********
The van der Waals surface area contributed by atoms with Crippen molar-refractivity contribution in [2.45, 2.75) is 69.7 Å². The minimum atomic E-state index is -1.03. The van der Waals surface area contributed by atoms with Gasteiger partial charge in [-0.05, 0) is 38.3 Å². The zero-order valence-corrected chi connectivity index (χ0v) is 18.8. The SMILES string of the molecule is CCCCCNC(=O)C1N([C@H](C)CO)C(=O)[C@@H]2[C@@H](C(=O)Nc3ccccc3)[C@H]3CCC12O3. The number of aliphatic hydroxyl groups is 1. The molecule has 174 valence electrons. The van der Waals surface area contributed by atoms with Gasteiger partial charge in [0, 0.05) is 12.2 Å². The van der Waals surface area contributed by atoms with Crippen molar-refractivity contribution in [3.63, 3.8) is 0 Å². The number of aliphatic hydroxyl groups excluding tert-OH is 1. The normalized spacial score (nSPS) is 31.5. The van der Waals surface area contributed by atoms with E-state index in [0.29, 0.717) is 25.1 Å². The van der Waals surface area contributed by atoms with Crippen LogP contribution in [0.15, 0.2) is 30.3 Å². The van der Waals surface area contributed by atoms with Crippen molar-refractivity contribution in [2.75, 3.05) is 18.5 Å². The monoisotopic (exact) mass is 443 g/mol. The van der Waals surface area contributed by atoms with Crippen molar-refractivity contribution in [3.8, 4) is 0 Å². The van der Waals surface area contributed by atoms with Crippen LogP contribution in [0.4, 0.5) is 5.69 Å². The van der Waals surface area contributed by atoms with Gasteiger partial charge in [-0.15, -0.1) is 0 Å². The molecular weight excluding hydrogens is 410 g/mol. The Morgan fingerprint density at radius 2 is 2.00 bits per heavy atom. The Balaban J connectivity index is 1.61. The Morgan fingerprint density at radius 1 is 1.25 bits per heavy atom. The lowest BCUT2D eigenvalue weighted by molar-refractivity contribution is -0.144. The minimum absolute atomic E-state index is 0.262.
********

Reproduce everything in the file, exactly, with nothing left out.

The van der Waals surface area contributed by atoms with Crippen molar-refractivity contribution in [2.45, 2.75) is 69.7 Å². The minimum atomic E-state index is -1.03. The van der Waals surface area contributed by atoms with Gasteiger partial charge in [-0.05, 0) is 38.3 Å². The zero-order valence-corrected chi connectivity index (χ0v) is 18.8. The SMILES string of the molecule is CCCCCNC(=O)C1N([C@H](C)CO)C(=O)[C@@H]2[C@@H](C(=O)Nc3ccccc3)[C@H]3CCC12O3. The number of aliphatic hydroxyl groups is 1. The molecule has 174 valence electrons. The van der Waals surface area contributed by atoms with Gasteiger partial charge in [0, 0.05) is 12.2 Å². The van der Waals surface area contributed by atoms with Crippen molar-refractivity contribution in [3.63, 3.8) is 0 Å². The number of aliphatic hydroxyl groups excluding tert-OH is 1. The normalized spacial score (nSPS) is 31.5. The van der Waals surface area contributed by atoms with E-state index in [0.29, 0.717) is 25.1 Å². The van der Waals surface area contributed by atoms with Crippen LogP contribution in [0.15, 0.2) is 30.3 Å². The van der Waals surface area contributed by atoms with Crippen molar-refractivity contribution in [2.75, 3.05) is 18.5 Å². The monoisotopic (exact) mass is 443 g/mol. The van der Waals surface area contributed by atoms with Crippen molar-refractivity contribution in [3.8, 4) is 0 Å². The van der Waals surface area contributed by atoms with Crippen LogP contribution in [0.4, 0.5) is 5.69 Å². The van der Waals surface area contributed by atoms with Gasteiger partial charge in [-0.15, -0.1) is 0 Å². The molecular weight excluding hydrogens is 410 g/mol. The Morgan fingerprint density at radius 2 is 2.00 bits per heavy atom. The Balaban J connectivity index is 1.61. The Morgan fingerprint density at radius 1 is 1.25 bits per heavy atom. The lowest BCUT2D eigenvalue weighted by molar-refractivity contribution is -0.144. The minimum absolute atomic E-state index is 0.262.